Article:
Warning: Health Risk for College Professors

So, this week a couple of my professors were discussing chronic back pain. They said this was a common ailment faced by academics because of the constant sitting/writing/reading. One of them now has a desk that allows him to stand up all the time because sitting down hurts too much.

I was surprised to learn this, and honestly had not considered physical health risks associated with being an academic. Some of the risks associated with office work seem easily applicable for academics:

1.) Carpal Tunnel – Writing constant articles, books, book chapters, conference presentation reports, emails, etc.

2.) Lower Back Pain – Sitting while writing, reading, and grading.

3.) Bacteria on the Desk – Many professors probably clean their desk, um… never?

4.) Other Joint Problems – Sitting constantly.

5.) Eyestrain – Reading and grading tests, reading student essays/papers, entering grades into a spreadsheet, reading journal articles and books, writing journal articles and book. I actually experienced this my first term in grad school because I had to read between 400 to 600 pages a week for my classes, not including grading.

6.) Stressful Situations – Decreased college funding, students trying to negotiate for a higher grade, low professor salaries for the hours actually worked, trying to get tenure, and larger class sizes (lecturing to 400 or more students), etc.

In addition, many professors (and students working on their dissertations), can have stretches of work weeks where they spend more than 8 hours a day working. Long work days have been linked with heart disease because of the stress and poor diets.

I am training for a marathon, so that helps somewhat. And my next term I only have one class which will free up time to work on my masters paper. But my lunchtime meals could use improvement for health reasons. So, what health risks are associated with your job? Are you even aware of health risks associated with your job?

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Originally posted on Ideas:

Each school day, millions of students move in unison from classroom to classroom where they listen to 50- to 90-minute lectures. Despite there being anywhere from 20 to 300 humans in the room, there is little actual interaction. This model of education is so commonplace that we have accepted it as a given. For centuries, it has been the most economical way to “educate” a large number of students. Today, however, we know about the limitations of the class lecture, so why does it remain the most common format?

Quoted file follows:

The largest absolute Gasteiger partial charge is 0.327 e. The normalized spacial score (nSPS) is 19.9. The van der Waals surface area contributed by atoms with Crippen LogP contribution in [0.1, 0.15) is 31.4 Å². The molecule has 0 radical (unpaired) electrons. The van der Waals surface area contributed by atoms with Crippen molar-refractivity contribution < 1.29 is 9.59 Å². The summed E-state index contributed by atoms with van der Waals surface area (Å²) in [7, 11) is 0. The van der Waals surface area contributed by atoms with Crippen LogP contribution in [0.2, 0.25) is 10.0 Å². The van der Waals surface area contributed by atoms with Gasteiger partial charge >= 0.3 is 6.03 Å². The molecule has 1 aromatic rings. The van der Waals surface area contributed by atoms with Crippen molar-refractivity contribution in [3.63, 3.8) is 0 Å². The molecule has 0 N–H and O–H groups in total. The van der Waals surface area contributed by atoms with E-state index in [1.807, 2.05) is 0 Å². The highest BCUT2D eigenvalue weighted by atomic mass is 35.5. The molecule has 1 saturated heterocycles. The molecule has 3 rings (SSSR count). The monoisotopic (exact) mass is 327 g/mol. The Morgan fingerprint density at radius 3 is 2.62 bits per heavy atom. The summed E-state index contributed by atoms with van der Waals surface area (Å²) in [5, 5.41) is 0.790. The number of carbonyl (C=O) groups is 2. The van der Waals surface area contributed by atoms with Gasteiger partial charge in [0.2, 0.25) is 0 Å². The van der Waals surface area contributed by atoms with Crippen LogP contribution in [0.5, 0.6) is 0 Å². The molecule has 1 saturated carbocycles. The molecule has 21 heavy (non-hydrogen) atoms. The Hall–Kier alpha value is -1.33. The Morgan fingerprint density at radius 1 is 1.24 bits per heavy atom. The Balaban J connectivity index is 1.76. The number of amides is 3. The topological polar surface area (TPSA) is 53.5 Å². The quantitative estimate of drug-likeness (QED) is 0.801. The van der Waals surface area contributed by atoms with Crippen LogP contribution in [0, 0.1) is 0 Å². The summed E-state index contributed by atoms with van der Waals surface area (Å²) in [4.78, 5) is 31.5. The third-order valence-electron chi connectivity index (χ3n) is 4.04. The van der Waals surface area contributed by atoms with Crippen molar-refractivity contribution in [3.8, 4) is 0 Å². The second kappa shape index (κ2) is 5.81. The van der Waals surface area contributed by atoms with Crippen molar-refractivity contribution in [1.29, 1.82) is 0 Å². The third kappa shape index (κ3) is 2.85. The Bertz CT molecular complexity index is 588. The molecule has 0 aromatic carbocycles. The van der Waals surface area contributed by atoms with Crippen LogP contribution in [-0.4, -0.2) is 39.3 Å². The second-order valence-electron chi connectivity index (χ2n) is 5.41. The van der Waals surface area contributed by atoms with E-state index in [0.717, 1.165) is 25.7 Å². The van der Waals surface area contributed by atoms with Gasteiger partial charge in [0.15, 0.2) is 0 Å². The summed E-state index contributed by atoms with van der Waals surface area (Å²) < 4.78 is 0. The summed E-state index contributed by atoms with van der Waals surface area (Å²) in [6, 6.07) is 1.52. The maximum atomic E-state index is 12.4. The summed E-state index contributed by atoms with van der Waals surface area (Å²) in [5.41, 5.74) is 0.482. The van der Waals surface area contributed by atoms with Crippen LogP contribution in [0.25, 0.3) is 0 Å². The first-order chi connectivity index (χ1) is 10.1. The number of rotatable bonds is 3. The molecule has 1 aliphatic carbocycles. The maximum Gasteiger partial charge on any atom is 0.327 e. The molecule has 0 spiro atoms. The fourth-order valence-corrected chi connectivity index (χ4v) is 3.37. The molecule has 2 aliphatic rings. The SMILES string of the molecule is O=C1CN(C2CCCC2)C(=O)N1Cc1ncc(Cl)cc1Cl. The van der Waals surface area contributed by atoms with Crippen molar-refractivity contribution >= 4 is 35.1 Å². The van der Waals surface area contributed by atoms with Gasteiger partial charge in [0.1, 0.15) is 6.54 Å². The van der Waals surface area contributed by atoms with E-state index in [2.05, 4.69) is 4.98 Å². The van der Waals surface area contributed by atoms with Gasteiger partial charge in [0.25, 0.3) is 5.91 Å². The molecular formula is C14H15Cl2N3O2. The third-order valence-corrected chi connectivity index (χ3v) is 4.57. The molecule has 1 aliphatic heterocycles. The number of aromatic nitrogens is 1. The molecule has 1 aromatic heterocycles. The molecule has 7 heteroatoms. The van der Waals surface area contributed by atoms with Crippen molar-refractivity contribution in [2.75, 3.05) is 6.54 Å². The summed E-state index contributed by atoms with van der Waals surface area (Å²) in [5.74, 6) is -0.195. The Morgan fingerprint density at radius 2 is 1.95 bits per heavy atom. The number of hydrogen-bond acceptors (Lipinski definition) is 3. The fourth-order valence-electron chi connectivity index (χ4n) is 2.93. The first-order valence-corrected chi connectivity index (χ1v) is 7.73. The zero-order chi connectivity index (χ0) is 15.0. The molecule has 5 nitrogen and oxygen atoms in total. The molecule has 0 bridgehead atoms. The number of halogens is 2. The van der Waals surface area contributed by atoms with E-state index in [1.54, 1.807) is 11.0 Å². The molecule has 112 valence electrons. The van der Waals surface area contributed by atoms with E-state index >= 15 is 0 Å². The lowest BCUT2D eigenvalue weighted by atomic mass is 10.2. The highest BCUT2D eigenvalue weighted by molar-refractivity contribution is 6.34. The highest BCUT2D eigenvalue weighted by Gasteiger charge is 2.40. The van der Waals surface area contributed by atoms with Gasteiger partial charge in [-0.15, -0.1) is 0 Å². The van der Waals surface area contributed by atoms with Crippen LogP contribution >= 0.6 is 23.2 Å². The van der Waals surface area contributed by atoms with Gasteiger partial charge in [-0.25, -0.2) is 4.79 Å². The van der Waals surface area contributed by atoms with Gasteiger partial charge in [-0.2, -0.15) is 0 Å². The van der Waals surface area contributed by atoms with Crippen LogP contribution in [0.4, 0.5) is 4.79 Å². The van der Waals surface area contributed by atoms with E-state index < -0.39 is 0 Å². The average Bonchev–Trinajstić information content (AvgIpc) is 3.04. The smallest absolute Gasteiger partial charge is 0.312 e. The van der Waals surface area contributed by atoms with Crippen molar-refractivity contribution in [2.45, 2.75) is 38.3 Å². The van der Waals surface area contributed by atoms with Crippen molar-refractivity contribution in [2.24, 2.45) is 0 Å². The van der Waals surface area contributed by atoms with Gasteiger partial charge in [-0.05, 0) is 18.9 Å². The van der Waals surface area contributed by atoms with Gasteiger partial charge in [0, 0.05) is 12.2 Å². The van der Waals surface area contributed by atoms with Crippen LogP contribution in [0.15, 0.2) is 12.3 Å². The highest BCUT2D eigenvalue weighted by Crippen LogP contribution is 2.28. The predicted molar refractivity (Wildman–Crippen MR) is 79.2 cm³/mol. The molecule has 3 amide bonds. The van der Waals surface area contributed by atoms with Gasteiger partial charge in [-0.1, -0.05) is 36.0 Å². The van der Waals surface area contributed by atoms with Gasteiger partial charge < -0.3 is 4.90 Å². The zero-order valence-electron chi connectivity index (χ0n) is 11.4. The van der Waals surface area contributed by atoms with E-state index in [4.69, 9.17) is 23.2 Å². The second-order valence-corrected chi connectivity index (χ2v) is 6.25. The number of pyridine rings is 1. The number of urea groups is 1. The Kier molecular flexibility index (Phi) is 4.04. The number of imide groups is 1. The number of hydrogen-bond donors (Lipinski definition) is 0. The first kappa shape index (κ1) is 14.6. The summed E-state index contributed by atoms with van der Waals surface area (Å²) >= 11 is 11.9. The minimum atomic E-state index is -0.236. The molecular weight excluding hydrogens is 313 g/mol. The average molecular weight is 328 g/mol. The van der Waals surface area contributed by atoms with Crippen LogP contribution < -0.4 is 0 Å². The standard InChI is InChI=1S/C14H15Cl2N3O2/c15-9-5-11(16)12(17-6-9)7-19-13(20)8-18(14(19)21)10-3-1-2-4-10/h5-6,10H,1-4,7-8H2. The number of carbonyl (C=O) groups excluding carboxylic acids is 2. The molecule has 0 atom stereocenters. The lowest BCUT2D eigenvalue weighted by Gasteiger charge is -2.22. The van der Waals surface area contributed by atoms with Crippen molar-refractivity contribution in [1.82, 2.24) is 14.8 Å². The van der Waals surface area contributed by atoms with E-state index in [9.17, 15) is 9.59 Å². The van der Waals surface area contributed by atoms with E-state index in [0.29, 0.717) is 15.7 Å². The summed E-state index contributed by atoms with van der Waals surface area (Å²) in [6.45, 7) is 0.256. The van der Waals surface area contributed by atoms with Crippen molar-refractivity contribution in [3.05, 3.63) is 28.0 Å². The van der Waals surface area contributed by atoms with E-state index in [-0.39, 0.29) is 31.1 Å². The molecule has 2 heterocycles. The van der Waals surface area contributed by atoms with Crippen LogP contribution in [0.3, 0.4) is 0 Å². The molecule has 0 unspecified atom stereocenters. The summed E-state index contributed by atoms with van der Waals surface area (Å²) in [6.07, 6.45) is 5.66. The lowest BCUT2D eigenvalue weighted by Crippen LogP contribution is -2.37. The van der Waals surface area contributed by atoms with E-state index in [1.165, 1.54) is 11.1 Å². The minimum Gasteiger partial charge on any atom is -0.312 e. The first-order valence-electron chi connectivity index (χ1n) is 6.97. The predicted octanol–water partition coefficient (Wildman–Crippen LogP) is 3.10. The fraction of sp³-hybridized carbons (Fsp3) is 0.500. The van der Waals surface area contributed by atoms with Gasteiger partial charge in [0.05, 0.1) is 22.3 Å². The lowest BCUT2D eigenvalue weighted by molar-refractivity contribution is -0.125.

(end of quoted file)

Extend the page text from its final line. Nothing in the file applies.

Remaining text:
(MORE:Should Teachers Be Allowed to Share Their Lesson Plans?)

In 1996, in a journal called the National Teaching & Learning Forum, two professors from Indiana University — Joan Middendorf and Alan Kalish — described how research on human attention and retention speaks against the value of long lectures. They cited a 1976 study that detailed the ebbs and flows…

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Teaching Excellence 101: In 200 Words or Less

I finished two days of seminars about teaching. I learned a lot.

One of the things which made it interesting was the mix of people who attended. Me, a second year graduate student… sitting next to a professor who has won awards for teaching excellence. And both of us were there to become better teachers.

Being a great teacher is not easy. It takes practice, and depth of knowledge, and creativity. But I think most of all it involves wanting to be a great teacher. When I was sitting in the teaching seminar… it became evident that the key to teaching is never stop learning how to teach because I can always get better (even after I am winning teaching awards).

Me, sitting next to a professor who has won awards for teaching excellence… and this professor was at a seminar to become a better teacher. Currently I am not a great teacher. Without being arrogant I do believe I am a good teacher… but my desire is to become a great teacher. The desire is the key.

Anyway, now I have a bucket of new ideas to try in the classroom. What do you think makes a great teacher?

The Problem with America’s Failing Education System

I am on the way to becoming a college teacher so I don’t expect to encounter this very often. But I have many friends who teach elementary school. Their stories seem very much like this video created by Sleepyprincesszzz. If you are a teacher, I am sure you understand…

Are too many young people going to college?

A college education was once regarded as a first-class ticket to a better life.

But the rising costs of higher education, the burden of student loans and a less-certain job market have left many wondering: Are too many young people going to college?” — SOURCE: Wall Street Journal

College education is very important, but with the current tuition rates it appears to be a financial liability that outweighs the financial benefits. What do you think?